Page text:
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- Thread starter BillKet
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I am not sure what you mean. In the spectra, you would get 3 peaks, a main one and 2 secondary (with amplitudes half of the main one), which are stationary (in terms of position and amplitude). This is assuming the laser is on resonance (this is a Mollow triplet). So I am not sure I understand how can you get 3 peaks with only 2 energy levels. As I said, an actual clean derivation/explanation would really help me understand.

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Cthugha

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I assume that you are already familiar with the standard Jaynes-Cummings model, right? If you couple a light field on resonance to a two-level system, you naively get two states: state 1 consists of n photons in the light field and the two-level system being in the excited state. state 2 consists of n+1 photons in the light field and the two-level system being in the ground state. These states are coupled by the light-matter interaction rate. If this rate exceeds the loss rates, you end up in the strong coupling regime and you can diagonalize the Hamiltonian and will end up with dressed states, which both carry partly two-level system character and partly light field character. The lower energy dressed state corresponds to in-phase energy exchange between these two systems and the higher energy dressed state corresponds to out-of-phase energy exchange between these two modes. This might sound esoteric, but the physics is actually not really different from having two coupled spring pendulums and calculating the normal modes of the coupled system from the modes of the simple oscillators.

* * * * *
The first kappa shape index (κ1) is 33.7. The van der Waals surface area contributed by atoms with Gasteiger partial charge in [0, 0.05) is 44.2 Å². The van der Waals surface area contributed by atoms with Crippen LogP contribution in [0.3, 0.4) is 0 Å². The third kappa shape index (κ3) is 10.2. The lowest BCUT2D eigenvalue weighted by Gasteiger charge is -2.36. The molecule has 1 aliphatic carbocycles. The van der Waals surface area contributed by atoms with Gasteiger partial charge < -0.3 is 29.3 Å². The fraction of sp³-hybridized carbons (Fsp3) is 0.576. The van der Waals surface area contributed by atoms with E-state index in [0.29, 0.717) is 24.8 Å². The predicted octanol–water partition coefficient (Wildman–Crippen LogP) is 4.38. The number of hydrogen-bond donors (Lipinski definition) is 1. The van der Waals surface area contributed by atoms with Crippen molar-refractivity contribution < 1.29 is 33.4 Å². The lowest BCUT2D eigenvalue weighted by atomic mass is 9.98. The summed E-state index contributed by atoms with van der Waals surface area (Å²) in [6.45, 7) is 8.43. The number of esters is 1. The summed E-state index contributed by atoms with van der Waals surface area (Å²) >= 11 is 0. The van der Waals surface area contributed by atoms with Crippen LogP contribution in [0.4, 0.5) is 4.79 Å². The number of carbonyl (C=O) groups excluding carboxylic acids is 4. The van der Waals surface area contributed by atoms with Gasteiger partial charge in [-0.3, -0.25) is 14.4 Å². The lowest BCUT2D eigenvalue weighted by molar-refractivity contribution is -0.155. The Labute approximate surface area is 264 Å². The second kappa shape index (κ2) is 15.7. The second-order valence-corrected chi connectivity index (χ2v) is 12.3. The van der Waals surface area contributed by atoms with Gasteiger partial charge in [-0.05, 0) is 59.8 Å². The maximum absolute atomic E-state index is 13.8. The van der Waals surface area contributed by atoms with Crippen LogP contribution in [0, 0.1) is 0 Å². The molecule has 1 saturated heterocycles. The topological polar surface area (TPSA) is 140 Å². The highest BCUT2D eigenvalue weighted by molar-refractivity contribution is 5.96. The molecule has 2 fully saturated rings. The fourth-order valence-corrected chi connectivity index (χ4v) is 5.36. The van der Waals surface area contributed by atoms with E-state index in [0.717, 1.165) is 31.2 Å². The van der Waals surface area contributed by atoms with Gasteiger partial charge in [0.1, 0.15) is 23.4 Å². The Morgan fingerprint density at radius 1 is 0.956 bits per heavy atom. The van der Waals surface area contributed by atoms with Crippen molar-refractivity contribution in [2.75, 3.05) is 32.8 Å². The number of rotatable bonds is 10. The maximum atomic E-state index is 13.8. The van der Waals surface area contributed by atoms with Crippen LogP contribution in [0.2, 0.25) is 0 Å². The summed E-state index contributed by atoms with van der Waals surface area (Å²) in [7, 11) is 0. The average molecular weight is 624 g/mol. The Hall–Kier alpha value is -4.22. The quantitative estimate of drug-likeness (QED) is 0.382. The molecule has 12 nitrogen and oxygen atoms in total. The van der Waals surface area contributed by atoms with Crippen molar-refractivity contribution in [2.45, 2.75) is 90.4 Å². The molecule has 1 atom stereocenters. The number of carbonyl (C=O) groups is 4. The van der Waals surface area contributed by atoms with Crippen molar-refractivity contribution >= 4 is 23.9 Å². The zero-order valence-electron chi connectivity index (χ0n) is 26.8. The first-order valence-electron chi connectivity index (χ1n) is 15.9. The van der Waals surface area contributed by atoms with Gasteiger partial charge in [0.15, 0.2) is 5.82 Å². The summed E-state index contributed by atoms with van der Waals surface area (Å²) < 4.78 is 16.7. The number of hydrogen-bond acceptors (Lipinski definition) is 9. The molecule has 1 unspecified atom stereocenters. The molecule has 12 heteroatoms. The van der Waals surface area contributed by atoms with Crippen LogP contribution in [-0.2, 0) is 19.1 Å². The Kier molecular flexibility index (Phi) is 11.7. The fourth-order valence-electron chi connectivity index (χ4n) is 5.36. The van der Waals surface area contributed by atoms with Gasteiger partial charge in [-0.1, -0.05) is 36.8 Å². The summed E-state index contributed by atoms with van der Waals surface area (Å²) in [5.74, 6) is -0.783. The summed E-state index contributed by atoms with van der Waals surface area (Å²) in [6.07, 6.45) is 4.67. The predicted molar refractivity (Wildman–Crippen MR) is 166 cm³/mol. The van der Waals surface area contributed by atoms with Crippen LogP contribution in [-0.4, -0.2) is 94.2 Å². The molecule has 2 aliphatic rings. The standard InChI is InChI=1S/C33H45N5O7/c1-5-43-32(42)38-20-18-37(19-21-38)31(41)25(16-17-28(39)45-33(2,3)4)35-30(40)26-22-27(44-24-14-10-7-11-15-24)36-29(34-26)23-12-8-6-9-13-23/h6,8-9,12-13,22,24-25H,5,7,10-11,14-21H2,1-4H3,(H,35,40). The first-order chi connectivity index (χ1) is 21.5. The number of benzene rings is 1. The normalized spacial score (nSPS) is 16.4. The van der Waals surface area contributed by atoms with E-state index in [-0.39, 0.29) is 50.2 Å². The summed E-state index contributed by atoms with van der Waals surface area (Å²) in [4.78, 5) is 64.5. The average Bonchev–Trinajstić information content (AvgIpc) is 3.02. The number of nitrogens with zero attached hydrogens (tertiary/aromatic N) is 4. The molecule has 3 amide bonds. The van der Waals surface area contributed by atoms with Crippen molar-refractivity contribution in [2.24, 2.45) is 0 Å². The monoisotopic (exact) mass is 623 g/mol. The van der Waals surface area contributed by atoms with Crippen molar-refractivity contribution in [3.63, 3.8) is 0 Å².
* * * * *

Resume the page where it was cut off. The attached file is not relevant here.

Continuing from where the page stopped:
Now the interesting point is that the interaction term depends on the magnitude of the light field, which is the number of photons present. This interaction term determines the energy splitting between the dressed states. Simply put: The splitting will be larger if the light field switches back and forth between 9 and 10 photons (so the total number of excitation in the light field and in the two-level system is 10) as compared to when it goes back and forth between 0 and 1 photon (so the total number of excitations is 1). It scales as the square root of the number of photons present.

Now the relevant question is what emission from such a system will look like. Any emission will be a loss channel. So imagine that you start with a state with 2 excitations present, a photon gets lost and you end up in a state with one excitation present. The energy splitting between the dressed states is sqrt(2) times some constant for the initial state (as two excitations are present in total) and sqrt(1) times the same constant for the final state (as there is only one excitation present in the final state). Now you have two possible initial states and two possible final states, which gives four possible transitions. However, two of them are at the same energy and will form the main peak, so only three transition energies remain - the Mollow triplet.

The point is that it is not sufficient to consider the two levels of the two-level atom, but you also need to consider the states of the light field.

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Cthugha

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Interestingly, from my limited experience I can say that students often find the explanation of the Mollow triplet in terms of a quantized light field more intuitive as compared to the semiclassical approach, which is most likely due to time-dependent Hamiltonians not being discussed in too much detail in lectures. Maybe this will change again as Floquet physics becomes more and more relevant in current research.

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